By Padma Devi Dasi
The Vedic scriptures reveal that Mayadevi, Lord Krishna’s deluding potency, works with certain energies that have the capacity to make material life seem like normal life.
As we go about our everyday activities in the material world, we are continuously confronted with the normality, or normalness, of material existence. In other words, we are constantly bombarded with the notion that material life, with all its mundane rationality, constitutes normal life and that this world is where we belong. As Srila Prabhupada affirms, however, material life, which is devoid of love of Lord Krishna and service to Him, is very abnormal.
Within the material realm of existence, it is Mayadevi, the personification of Krishna’s deluding potency, who convinces the materially embodied spirit souls that material life is normal. Consider the following conversation between Maya, Norm (a fictional character herein invented to represent Maya’s ability to normalize material life), and John (who represents a typical materially conditioned person):
Mayadevi: Hi, John, this is Norm. I told you about him. He’s one of my oldest friends.
John: Hello, Norm. Maya has told me a little about you. You’re a psychologist, is that right?
Norm: Yes … I work with people who have identity problems. I try to help them find themselves, to find their real selves.
John: Oh … that’s nice. Do you use any particular methods in your work?
Norm: Yes … Well, let’s say you were one of my clients. I would get you to think about what makes you feel the most normal. You know—in what circumstances do you feel the most habituated, the most ordinary? When is it that you feel the most comfortable?
John: I guess that would be when I am working at the office … or when I am playing with the kids … stuff like that.
Norm: But at which time do you feel the most normal, more than at any other time?
John: Hmm … I suppose it’s when I think about how I have succeeded in creating a good life for myself and my family, how it’s given me a sense of belonging in this world … a sense of achievement. I think that’s it. It’s also knowing that I have done it all by myself—I didn’t have to count on anyone else to do it.
Norm: Great! Well that’s who you truly are—a great achiever, capable of being successful in this world and independent of others. That’s who you really are, John, and you should be proud of it!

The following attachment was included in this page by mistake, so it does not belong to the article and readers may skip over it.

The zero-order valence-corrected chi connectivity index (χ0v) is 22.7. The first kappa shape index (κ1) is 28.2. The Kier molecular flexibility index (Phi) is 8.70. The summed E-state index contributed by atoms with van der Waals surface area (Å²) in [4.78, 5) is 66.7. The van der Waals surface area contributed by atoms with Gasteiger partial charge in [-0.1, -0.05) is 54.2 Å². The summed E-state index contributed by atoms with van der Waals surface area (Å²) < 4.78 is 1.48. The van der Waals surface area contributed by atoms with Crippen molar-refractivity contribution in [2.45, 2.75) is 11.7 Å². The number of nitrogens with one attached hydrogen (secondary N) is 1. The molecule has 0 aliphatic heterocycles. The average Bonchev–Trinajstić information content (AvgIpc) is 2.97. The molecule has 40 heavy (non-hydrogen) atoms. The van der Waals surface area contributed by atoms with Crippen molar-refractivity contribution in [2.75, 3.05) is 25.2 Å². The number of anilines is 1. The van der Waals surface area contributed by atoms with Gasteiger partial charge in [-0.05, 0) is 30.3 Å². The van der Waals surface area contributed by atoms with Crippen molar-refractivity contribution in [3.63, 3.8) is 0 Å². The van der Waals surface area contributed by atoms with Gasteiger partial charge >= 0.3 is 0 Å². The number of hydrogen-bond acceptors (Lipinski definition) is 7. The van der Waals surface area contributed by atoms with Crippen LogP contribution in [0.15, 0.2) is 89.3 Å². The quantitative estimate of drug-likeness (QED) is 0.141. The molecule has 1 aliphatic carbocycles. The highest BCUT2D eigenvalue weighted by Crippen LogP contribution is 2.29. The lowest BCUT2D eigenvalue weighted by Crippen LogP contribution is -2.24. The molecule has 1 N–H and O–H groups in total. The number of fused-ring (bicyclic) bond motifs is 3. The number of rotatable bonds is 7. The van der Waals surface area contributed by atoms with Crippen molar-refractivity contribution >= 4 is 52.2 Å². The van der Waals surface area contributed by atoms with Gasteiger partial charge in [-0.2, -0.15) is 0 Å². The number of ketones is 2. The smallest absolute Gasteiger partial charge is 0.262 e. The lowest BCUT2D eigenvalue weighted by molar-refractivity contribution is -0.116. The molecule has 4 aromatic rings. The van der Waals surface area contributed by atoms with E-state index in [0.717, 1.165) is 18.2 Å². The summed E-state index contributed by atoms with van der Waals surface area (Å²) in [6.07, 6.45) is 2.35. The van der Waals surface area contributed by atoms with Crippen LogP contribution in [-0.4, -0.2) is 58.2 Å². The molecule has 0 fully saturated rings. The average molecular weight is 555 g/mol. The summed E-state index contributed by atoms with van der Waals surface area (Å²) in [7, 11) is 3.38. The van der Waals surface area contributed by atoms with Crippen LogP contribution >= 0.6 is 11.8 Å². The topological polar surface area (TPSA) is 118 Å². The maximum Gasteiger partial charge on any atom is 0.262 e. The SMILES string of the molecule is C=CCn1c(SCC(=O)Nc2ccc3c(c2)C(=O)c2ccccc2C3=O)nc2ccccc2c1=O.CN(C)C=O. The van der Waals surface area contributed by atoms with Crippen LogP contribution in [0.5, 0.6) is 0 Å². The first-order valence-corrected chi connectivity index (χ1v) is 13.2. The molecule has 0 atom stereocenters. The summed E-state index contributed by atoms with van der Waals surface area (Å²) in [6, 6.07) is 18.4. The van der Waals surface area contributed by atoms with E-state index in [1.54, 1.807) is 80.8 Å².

John: Wow, I guess you really know your stuff! I always thought that my true identity lay somewhere deep inside myself, in a place that I could only access by meditation and yoga … you know… a spiritual type of thing.
Norm: Well, John, the truth is that no one has ever found out who they are by doing yoga. It’s simply not the way. You need to find the thing that makes you feel familiar, when you feel the most relaxed and at ease. That’s when you are really in touch with yourself.
John: Yeah … I suppose so …
As a pure devotee of the Supreme Lord, it is Mayadevi’s service to Krishna to deceive materially embodied souls into thinking that their identity is material instead of spiritual and that the material environment is their normal environment. The potency by which she deludes the soul into such thoughts is called avaranatmika shakti, an energy given by Krishna that enables her to cover the individual soul’s original pure consciousness with whatever material desires are manifest within the individual’s heart. Mayadevi’s other potency, called prakshepatmika shakti, enables her to pull or throw the spiritual soul down into the material world, immersing the soul in materialistic life. By the combination of these two potencies, Mayadevi very skillfully dresses up the material energy to delude the materially embodied person into a false sense of what is normal.
Mayadevi’s avaranatmika potency instills the notion “I am comfortable within my current situation; everything is fine with my material life. Why should I change it?” As Srila Prabhupada explains:
This spell of maya is called avaranatmika shakti because it is so strong that the living entity is satisfied in any abominable condition. Even if he is born as a worm living within the intestine or abdomen in the midst of urine and stool, still he is satisfied.
In the Third Canto of Srimad-Bhagavatam (3.30.4) Lord Kapila states that “the living entity, in whatever species of life he appears, finds a particular type of satisfaction in that species, and he is never averse to being situated in such a condition.” Overcome by such an illusion, materially embodied beings cannot understand whether they are happy or distressed, fortunate or unfortunate, and so on. Nor can they understand that Mayadevi’s avaranatmika potency has debilitated their capacity to distinguish between what is false and what is normal. Thus the materially embodied person consequently endures Mayadevi’s façade of ordinariness, rationality, and familiarity—i.e., normality.
Primarily the avaranatmika potency infiltrates the materially embodied soul’s consciousness by means of some form of material identity. After collecting countless impressions from the material world, the materially embodied person’s mind and intellect offer a type of “false identity package deal” to the pure spirit soul, based on these impressions. The inherently pure soul must thereby choose whether to accept or reject what is being offered. If the soul accepts the deal, Mayadevi’s avaranatmika potency makes the person’s choice seem like the normal, or natural, thing to do. Mayadevi thereby smoothes the soul’s path towards a life founded on a particular material identity. For souls who reject the deal, Mayadevi withdraws her potencies and allows them to progress toward realization of their spiritual identity, their actual identity. Such is the service of Mayadevi.